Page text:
Syrians in Cyprus: How These People Operate!

Editor’s note: Thanks to reader ‘Pungentpeppers’ for pulling together some important information for us in this guest post.

Their demands and signs like these will surely endear them to the people of Cyprus and Europe (not!). Photo and story:


Syrian and Palestinian refugees in Cyprus say that they are “at a breaking point”.  You might remember hearing about them.  In September, 337 of them were headed – illegally – to Italy when their boat broke down.  The passengers described their ordeal, “We spent days at sea with no food and no water. There were so many people on the boat. We called it the journey of death.”

You would think that they would be grateful for being rescued.  They weren’t.  A passing cruise liner rescued them and took them to the nearest port, in Cyprus.  That’s when the group from Syria threw their first hissy fit.  They refused to get off the ship and demanded that the crew take them to Italy.  It did not matter that there were hundreds of paying passengers on the ship who had to get to their destinations.  They would not relent – until an elite group of Cypriot riot police arrived in force.

Since then the group have been enlightening the public about their financial dealings.  Some paid as much as $8,000 (6,400 euros) each for their first illegal boat rides.  Others, including children, paid $6,000 (4,900 euros).  You would think that perhaps they might have figured out that paying a lot of money to a lawbreaking smuggler is not a good idea.  But about two weeks ago, several from the group gave one of their own around $5,000 (4,000 euros) each after he promised he could get them off Cyprus and into mainland Europe. They had collected the sums from their apparently well-off relatives in Syria and Europe.  The would-be smuggler, however, disappeared along with the money. [I wonder which European country he went to?]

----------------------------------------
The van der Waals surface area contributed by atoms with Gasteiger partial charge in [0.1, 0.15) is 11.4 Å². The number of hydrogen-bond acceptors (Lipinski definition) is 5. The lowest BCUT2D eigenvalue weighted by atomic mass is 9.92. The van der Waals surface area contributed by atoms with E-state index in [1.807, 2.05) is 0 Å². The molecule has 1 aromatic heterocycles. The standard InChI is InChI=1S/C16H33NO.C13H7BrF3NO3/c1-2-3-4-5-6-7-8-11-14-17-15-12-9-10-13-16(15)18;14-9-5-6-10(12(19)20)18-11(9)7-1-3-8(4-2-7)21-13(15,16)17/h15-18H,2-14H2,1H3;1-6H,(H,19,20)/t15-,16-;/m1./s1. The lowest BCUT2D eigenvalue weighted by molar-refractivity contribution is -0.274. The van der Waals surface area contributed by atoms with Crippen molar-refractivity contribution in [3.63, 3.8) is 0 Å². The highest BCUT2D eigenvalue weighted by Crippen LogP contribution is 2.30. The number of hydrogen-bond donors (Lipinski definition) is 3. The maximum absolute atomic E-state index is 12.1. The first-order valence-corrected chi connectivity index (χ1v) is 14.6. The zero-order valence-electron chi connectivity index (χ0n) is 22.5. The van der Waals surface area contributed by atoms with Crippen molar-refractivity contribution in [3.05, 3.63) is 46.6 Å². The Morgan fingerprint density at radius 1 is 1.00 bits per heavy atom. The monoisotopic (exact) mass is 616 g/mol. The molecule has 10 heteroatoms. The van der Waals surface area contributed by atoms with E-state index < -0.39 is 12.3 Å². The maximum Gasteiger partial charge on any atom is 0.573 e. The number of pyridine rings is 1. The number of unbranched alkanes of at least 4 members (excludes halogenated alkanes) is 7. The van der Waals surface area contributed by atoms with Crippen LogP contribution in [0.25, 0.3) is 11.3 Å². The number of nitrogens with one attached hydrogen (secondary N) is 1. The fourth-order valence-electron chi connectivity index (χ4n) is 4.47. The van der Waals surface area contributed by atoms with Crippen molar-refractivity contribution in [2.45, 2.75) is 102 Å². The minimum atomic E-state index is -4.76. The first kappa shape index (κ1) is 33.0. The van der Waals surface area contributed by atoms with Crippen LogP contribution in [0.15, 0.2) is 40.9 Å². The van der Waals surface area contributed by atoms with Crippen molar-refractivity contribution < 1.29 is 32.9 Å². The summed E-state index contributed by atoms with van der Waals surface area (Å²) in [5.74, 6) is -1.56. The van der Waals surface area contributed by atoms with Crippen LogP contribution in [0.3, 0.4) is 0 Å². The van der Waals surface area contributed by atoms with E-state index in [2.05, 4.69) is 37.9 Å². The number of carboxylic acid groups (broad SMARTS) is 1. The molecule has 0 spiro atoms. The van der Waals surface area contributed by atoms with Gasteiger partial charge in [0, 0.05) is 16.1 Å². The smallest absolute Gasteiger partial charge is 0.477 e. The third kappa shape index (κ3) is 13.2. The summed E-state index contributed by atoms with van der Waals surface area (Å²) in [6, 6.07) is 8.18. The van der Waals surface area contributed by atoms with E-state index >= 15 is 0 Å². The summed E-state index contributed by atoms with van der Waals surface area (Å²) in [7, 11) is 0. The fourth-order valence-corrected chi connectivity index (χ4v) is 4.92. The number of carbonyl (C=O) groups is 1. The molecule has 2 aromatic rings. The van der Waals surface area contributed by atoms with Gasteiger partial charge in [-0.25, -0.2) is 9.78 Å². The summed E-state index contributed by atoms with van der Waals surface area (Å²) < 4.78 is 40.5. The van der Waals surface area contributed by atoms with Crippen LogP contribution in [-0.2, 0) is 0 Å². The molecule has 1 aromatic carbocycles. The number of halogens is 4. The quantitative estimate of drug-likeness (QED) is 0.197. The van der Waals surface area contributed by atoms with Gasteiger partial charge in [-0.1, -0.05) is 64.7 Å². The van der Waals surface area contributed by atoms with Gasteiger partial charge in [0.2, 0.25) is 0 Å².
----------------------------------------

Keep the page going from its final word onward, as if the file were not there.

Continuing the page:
The group – who are staying in tents at a former military camp – are not happy campers.  One member of the group hung himself recently.  Only about 20 agreed to remain in Cyprus.  The rest are still holding out for Europe.

The other day, the group organized a demonstration with signs written in English.  One sign, “We want to live in safe country”.  Another sign goes further “We want the freedom of choose the country in which we want to live”.  (Ah, they must be Soros’ “globalists”!)  One protester complained that they cannot afford the fees to apply for residency in Cyprus.  That’s 70 euros or $85 – small change compared to $8,000 and perhaps an additional $5,000 apiece that these people paid before.  Why don’t they call their relatives again?

Members of the group complained that they expected to stay in hotels in Cyprus – not tents.  One woman, when she saw the tents, fell on the ground crying and shouting saying “we ran from death and now we were will endure a slow death, here at the camp”.  If they don’t like the tents, since they have thousands of dollars and apparently rich relatives, why don’t they pay for hotel rooms?  It’s the slow season in Cyprus and prices are low.

Yet, they still hold out for Dreamland Europe.  I hate to break it to them – but there is no housing there either.  Germany with its freezing climate is putting refugees in shipping containers.  The Swiss house asylum seekers underground, many to a room, in military bunkers.  In Sweden – unless you are willing to go to the far north – you will likely wind up sharing a kitchen and sleeping in a tiny apartment along with several other families.  In France, in places like Calais, you can find refugees living exposed to the elements, cooking and sleeping in tent camps.  [Take a look at this advertisement for one such accommodation.  It’s in French but has photos.  The amenities include neither water, nor electricity, but it offers a good view of the Calais “jungle”. Your bed is a scrap of carpet, your dining table is a shipping pallet.]

Somali woman lived on a bench!

And in Britain, times have changed.  Perhaps formerly a refugee could hope to get a council house.  Nowadays, due to massive immigration, housing has become a sorry situation.  Many people rent beds in garden sheds – or sleep in caravans.  Many others are homeless.  This year, one older Somali woman was reduced to living on a bench for nine months, while she was holding out for a council house.  [She used an umbrella for when it rained.]  Finally, one day when she was hospitalized, the local government removed even that small misused bit of accommodation.  See that story here at the Guardian.

We have an expression in the U.S., “When life hands you lemons, make lemonade”.  The Syrians should consider making lemonade.

Go here for a few other posts we have written about the problems with illegal aliens arriving on Cyprus.

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